Under classical Roman law marriage without manus was based on consent. With the permission of any relevant guardians a man and woman could declare themselves married as long as both were past the age of puberty, so it seemed not unreasonable that if one of the parties withdrew consent then the marriage was over. Following this principle any man or woman who wished to do so could become divorced simply by sending the partner a letter or even by declaring in front of witnesses that the marriage was over. There was no such thing as joint marital property and any children of the marriage belonged to the father, so there was little to argue about.

       If the husband initiated the divorce he had to return the full dowry. Knowing this, the givers of advice, and every society has such people, urged husbands to keep the full dowry in a separate account so they would be able to fulfill this obligation when the time came, for the courts were adamant on the subject. Particularly large dowries were a major impediment to divorce as a high financial penalty had to be paid by the one who initiated it. The bigger the dowry the more power the wife had in the relationship as long as she remained chaste. If the wife (or in some cases her father) initiated the divorce, the husband was allowed to keep one-sixth for each child up to three plus, if applicable, another sixth for her adultery. [1]

       Since children were in the potestas of the father there were fewer custody suits following divorce in Ancient Rome than today. A vindictive man could ensure an ex-wife never saw her children again, and this possibility may well have persuaded some women to remain in an unhappy marriage. If the separation were amicable enough, parents might make private arrangements whereby children, particularly the young ones, stayed with their mother, but if the father wanted them he almost always won, and, of course, wherever the children lived, he remained financially responsible. Nevertheless, there were disputes that went to court. In one case a mother won custody of her child because of the father’s “wickedness.” [2] In another case a court required an ex-husband to provide child support. [3] It is likely he denied being the father, and indeed, there were many occasions when a woman discovered herself pregnant after having been divorced. In the absence of modern blood and DNA tests that could establish paternity the Romans had to depend on the calendar. A woman claiming to be pregnant by an ex-husband had to announce the fact within thirty days of the divorce and she could expect to be visited by a group of witnesses sent by him to verify her condition, [4] for there were instances, or at least men believed there were instances, where vengeful ex-wives passed off a stray foundling as a legitimate son.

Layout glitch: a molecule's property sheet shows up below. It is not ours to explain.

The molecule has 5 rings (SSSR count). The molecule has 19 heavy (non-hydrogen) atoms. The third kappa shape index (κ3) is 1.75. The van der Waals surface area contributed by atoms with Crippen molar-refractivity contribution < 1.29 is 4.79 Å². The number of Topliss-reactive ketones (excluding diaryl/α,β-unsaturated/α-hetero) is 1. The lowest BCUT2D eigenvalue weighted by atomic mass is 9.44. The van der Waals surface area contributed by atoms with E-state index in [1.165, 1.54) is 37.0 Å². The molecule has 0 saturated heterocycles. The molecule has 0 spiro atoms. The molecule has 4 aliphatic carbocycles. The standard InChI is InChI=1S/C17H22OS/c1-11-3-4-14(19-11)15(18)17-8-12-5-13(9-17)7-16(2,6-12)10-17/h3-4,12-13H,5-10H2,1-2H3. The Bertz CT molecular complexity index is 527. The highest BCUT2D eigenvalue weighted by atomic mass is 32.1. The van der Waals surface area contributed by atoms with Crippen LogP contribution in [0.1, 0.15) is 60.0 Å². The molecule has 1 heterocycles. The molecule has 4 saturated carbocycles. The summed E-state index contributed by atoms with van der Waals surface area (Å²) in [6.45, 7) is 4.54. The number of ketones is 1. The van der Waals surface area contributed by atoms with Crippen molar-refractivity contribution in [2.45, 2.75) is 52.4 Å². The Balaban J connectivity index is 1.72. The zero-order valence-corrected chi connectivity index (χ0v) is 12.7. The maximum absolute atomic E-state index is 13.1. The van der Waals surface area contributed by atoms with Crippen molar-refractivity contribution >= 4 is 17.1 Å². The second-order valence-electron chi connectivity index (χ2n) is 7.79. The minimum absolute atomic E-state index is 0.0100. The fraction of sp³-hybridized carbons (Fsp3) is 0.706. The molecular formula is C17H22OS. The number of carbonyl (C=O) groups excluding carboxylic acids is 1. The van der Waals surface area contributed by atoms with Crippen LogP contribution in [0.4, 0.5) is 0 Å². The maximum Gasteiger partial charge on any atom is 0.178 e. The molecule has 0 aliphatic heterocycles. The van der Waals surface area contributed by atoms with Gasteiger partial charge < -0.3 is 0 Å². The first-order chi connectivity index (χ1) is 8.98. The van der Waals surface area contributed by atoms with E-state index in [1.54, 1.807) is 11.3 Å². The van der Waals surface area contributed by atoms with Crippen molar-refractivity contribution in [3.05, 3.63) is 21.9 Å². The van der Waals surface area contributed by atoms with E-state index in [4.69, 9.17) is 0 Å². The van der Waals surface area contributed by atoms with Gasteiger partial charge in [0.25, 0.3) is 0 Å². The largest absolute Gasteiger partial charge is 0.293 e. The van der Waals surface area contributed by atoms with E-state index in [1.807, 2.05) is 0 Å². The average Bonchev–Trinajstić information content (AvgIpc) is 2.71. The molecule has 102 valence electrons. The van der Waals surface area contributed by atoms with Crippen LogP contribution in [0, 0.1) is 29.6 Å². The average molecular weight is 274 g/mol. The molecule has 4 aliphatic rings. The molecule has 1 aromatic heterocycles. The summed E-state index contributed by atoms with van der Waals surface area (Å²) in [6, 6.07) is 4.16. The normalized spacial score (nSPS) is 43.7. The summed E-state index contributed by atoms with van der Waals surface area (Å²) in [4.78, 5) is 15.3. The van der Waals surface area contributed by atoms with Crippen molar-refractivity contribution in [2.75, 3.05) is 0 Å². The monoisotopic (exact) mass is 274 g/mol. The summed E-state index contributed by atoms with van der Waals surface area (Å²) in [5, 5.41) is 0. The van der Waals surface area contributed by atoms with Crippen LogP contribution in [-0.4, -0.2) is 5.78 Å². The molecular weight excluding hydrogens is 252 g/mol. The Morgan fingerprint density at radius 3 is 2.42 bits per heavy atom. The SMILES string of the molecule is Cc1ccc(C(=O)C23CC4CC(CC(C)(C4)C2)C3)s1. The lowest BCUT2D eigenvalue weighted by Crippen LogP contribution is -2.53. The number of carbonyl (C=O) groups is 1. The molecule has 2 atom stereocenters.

The first major change came with the Augustan Marriage Laws. A husband was required to divorce an adulterous wife or face charges of pimping, and the financial penalty against her was increased to half of her dowry and a third of any other property she possessed. On top of that she was then exiled to an island. [5] We have no way of knowing how well this law was enforced but there was no change in the ability of either partner to get out of a marriage that had not been tainted by adultery.